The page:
From Miletus to Patara
Favorable winds took Paul and his companions from Miletus straight to the island of Cos, where they stopped for the night...
(Not to be confused with the island of "Chios," where Paul stopped earlier on his way to Miletus)
The island of Cos ("a public prison;" KJV, Coos; modern Kos) is located in the Aegean Sea, just 3 miles off the southwest Turkish coast. The nearest major city of antiquity was Halicarnassus (modern Bodrum).
Cos was celebrated for its fertility, especially for its abundance of wine and corn. It was also famous for the oldest cult site of the healing god Asclepius and for its medical school where the famed physician Hippocrates (5th century BC) once practiced. The remains of this ancient hospital complex, or Asklepion (3rd century BC) (below), are located 2 1/2 miles southwest of the island's chief town of Kos. Also near Cos are the remains of a temple to the god Dionysus, a gymnasium, stadium, odeum (small covered theater), Hellenistic and Roman theater (below) and a reconstructed 3rd century AD Roman villa.
The next day they set sail southward from Cos to the island of Rhodes.
The fourth largest of the Greek islands, Rhodes ("roses;" actually hibiscus) is located off the southwest coat of Asia Minor in the Mediterranean Sea. Although settled as early as the Neolithic era, it only developed with the arrival of the Dorian Greeks. In the 5th century BC Rhodes became a member of the Confederacy of Delos.
Below, monumental entrance to the sanctuary of Athena at Lindos
Rhodes City, on the northern tip of the spearhead-shaped island, has been the capital since its founding in 408 BC. The streets of the ancient city still follow a rectangular grid in accordance with the plan devised by Hippodamos of Miletus. When Paul stopped over at Rhodes on his way to Tyre, it was only a minor provincial city. Disloyalty to Roman rule brought stiff economic sanctions, throwing it into economic decline. Its importance was gone except as a resort for pleasure and learning.
Rhodes City was noted for its giant statue of the sun-god Helios, the "Colossus of Rhodes," (below) one of the Seven Wonders of the Ancient World, completed in 290 BC (and felled by an earthquake in 225 BC, over two centuries before Paul's arrival).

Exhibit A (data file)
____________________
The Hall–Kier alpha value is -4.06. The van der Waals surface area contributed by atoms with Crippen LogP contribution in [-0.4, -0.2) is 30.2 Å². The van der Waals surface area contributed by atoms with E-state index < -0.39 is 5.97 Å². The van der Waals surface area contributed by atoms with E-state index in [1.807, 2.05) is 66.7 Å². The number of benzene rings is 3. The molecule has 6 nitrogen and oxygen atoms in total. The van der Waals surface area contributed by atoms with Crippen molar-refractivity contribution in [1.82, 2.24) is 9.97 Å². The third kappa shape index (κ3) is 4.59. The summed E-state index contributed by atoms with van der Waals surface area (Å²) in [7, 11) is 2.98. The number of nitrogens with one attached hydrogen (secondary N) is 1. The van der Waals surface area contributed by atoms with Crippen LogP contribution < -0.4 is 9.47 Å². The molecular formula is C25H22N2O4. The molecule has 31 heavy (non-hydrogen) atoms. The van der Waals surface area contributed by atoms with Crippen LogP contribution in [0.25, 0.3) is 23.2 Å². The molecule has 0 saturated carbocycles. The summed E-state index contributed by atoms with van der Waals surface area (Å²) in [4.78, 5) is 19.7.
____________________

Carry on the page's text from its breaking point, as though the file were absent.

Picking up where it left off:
Below, harbor entrance today, the site of the Colossus of Rhodes
In 1309, the city was occupied by the Knights of St. John (Hospitallers) who developed it into a powerful stronghold. In the 15th century, they defended it against Egyptian and Turkish attacks. They occupied the northern part of the Old Town Rhodes and there are many reminders of their stay, including narrow cobblestone streets and lanes, walls, towers, moat and inns of the various nations in the Order of St. John. ** (See note at the bottom of this page)
But in 1522 the Knights were compelled to surrender the island to the Ottoman sultan Suleiman the Magnificent. From 1523-1912, no Christian was allowed to live in the city, which is still surrounded by a magnificent 2 1/2 mile-long circuit of walls built in the 15th and 16th centuries.
Below, St. Catherine's Gate (or Sea Gate), the main entrance to the town, built in 1478 by Grand Master Pierre d'Aubusson as part of an effort to strengthen the fortifications of Rhodes against a much feared Ottoman attack, which occurred two years later. ** (See note at the bottom of this page)
Below, d'Amboise Gate, built by Grand Master Emery d'Amboise; completed in 1512. Access was protected by two massive round towers designed to withstand the Ottoman cannons. ** (See note at the bottom of this page)
In 1912, after almost 400 years of Turkish rule, the island was occupied by Italy. After the Second World War, it was returned to Greece.
In the footsteps of Paul — Rhodes
** High resolution versions of these and other images of the historic remains and other structures on the island of Rhodes are available for purchase at CIR Photos.com